Some residents have an issue with the price they pay for outgoing water. “We don’t have the ability to measure wastewater so they do it as a percentage of whatever water you use,” Patterson said.
        Before the bylaw of tariffs and fees was passed, he was hoping to keep the rate increase at one or two per cent, not the 10 per cent for water and 20 per cent for wastewater. “I think part of the cost structure they charge is the cost to replace it (infrastructure).” Patterson believes that most residents don’t mind contributing to the savings to replace the capital investment. “The question is, how much do you save?” he said. “If you put it in simple terms, if you have a house, are you saving enough to replace your house? Most people aren’t. They’re saving enough to replace the roof, saving to replace the furnace 10 to 15 years from now. We’re funding our future generations. The community wanted me to bring forward that concern, so I did.”
        Patterson said that studies are being done to determine what the assets in Thames Centre are, how much it will cost to replace them and how we are going to fund them – paying now, saving a portion of it or perhaps leveraging it against some federal and provincial dollars 20 years from now. He explained that stormwater had traditionally been a general tax. Initially, developers pay for the system, then the municipality has to fix it and replace it. The stormwater lifecycle fee is to fund that, making it a user pay system. “The stormwater fee is a tool that the province has allowed us to use.”
        Since the Watson and Associates study was completed in 2015, there has been an annual 10 per cent increase to water rates and 20 per cent for wastewater. A proposed wastewater lifecycle charge has been deferred until a rate study is done. “One of the solutions is to increase revenue without adding costs to the fees,” said Patterson. With the wastewater treatment plant expansion and addition of a new pumping station, more users will be added to the system. The study will help determine how many homes are going to be on the system in the next 10 years and rates will be adjusted to reflect that number.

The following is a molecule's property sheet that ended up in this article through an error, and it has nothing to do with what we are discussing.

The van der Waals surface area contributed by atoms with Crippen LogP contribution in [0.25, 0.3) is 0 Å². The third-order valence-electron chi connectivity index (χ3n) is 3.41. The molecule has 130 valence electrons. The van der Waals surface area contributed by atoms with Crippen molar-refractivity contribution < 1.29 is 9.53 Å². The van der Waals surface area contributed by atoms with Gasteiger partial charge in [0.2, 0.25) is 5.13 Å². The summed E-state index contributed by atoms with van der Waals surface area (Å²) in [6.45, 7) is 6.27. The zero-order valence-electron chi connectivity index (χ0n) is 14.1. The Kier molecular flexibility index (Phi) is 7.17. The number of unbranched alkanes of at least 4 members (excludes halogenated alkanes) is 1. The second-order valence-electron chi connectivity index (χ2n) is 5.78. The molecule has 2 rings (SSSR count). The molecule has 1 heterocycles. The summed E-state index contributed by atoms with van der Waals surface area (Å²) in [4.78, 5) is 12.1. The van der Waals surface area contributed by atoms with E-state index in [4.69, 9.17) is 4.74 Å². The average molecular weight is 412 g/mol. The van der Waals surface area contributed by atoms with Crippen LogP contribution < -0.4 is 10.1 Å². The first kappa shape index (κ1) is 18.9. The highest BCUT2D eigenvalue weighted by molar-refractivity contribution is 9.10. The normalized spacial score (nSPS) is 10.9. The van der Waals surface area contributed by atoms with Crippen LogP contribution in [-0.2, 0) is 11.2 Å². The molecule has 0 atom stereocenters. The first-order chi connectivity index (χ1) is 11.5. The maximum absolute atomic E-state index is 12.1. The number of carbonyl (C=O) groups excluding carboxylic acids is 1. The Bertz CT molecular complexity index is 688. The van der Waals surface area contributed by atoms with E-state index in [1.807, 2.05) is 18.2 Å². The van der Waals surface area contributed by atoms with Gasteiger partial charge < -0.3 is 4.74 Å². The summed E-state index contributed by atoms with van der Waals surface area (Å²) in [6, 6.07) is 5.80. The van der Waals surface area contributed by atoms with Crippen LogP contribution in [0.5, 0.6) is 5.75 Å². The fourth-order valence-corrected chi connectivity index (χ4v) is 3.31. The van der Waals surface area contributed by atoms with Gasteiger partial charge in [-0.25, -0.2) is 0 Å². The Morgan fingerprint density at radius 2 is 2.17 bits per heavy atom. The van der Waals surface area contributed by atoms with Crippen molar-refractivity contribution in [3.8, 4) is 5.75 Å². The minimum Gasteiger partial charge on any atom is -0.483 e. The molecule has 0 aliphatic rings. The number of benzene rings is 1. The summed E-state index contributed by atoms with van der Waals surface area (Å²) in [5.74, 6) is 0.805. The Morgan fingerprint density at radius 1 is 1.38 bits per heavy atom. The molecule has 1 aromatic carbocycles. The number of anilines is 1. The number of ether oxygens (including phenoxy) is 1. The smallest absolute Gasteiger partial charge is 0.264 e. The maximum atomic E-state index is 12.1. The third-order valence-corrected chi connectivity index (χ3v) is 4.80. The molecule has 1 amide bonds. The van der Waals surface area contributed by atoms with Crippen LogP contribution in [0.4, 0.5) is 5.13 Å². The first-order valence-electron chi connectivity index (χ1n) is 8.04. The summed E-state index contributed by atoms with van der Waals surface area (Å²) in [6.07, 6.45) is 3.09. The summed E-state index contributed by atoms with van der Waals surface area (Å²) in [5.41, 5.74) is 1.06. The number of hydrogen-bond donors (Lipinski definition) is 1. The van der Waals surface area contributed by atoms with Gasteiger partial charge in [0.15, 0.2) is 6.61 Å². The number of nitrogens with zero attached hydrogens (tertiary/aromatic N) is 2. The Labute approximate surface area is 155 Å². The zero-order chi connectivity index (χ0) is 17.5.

Director of environmental services Carlos Reyes said that a pamphlet outlining rates is included in water bills every year. “We’re working on doing our best to keep the municipal drinking water system safe.”
        He explained that this year, the water rate increased by the consumer price index and the pricing structure is the same as in previous years with an increase in the water component. Council approved a flat $10 bimonthly stormwater fee for all properties connected to municipal water so the municipality can start collecting money to go towards the replacement of sewers over the next 50 years as needed. “We just want to be proactive,” Reyes said. “This is something most municipalities are doing now.” Some of the local sewers were installed in the ‘50s and ‘60s. A number of studies are being completed; including a stormwater condition assessment and inventory and a wastewater condition assessment and inventory study. The Water and Wastewater Master Plan will also be updated.
        Reyes advises residents to check for leaks at their homes on a monthly basis. “Sometimes people don’t realize that leaks cost them money.”